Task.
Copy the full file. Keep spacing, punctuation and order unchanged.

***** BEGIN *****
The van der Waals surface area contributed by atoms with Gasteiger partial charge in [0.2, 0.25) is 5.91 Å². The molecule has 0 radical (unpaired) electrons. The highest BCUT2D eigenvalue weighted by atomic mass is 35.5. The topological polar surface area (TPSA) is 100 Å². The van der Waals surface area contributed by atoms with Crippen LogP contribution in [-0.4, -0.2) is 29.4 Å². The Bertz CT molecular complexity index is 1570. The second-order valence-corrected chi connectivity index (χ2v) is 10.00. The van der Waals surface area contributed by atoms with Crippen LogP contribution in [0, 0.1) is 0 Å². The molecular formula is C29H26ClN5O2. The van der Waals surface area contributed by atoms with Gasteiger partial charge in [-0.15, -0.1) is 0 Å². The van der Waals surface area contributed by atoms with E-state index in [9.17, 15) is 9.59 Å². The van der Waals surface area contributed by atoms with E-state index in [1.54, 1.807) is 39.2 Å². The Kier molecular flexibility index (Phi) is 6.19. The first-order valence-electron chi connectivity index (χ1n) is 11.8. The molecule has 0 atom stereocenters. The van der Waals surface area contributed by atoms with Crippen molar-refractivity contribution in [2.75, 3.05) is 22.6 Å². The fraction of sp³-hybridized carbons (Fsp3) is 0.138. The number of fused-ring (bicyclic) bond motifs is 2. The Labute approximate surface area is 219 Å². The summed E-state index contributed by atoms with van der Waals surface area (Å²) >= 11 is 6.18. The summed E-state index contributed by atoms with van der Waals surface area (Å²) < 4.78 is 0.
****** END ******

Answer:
The van der Waals surface area contributed by atoms with Gasteiger partial charge in [0.2, 0.25) is 5.91 Å². The molecule has 0 radical (unpaired) electrons. The highest BCUT2D eigenvalue weighted by atomic mass is 35.5. The topological polar surface area (TPSA) is 100 Å². The van der Waals surface area contributed by atoms with Crippen LogP contribution in [-0.4, -0.2) is 29.4 Å². The Bertz CT molecular complexity index is 1570. The second-order valence-corrected chi connectivity index (χ2v) is 10.00. The van der Waals surface area contributed by atoms with Crippen LogP contribution in [0, 0.1) is 0 Å². The molecular formula is C29H26ClN5O2. The van der Waals surface area contributed by atoms with Gasteiger partial charge in [-0.15, -0.1) is 0 Å². The van der Waals surface area contributed by atoms with E-state index in [9.17, 15) is 9.59 Å². The van der Waals surface area contributed by atoms with E-state index in [1.54, 1.807) is 39.2 Å². The Kier molecular flexibility index (Phi) is 6.19. The first-order valence-electron chi connectivity index (χ1n) is 11.8. The molecule has 0 atom stereocenters. The van der Waals surface area contributed by atoms with Crippen molar-refractivity contribution in [2.75, 3.05) is 22.6 Å². The fraction of sp³-hybridized carbons (Fsp3) is 0.138. The number of fused-ring (bicyclic) bond motifs is 2. The Labute approximate surface area is 219 Å². The summed E-state index contributed by atoms with van der Waals surface area (Å²) >= 11 is 6.18. The summed E-state index contributed by atoms with van der Waals surface area (Å²) < 4.78 is 0.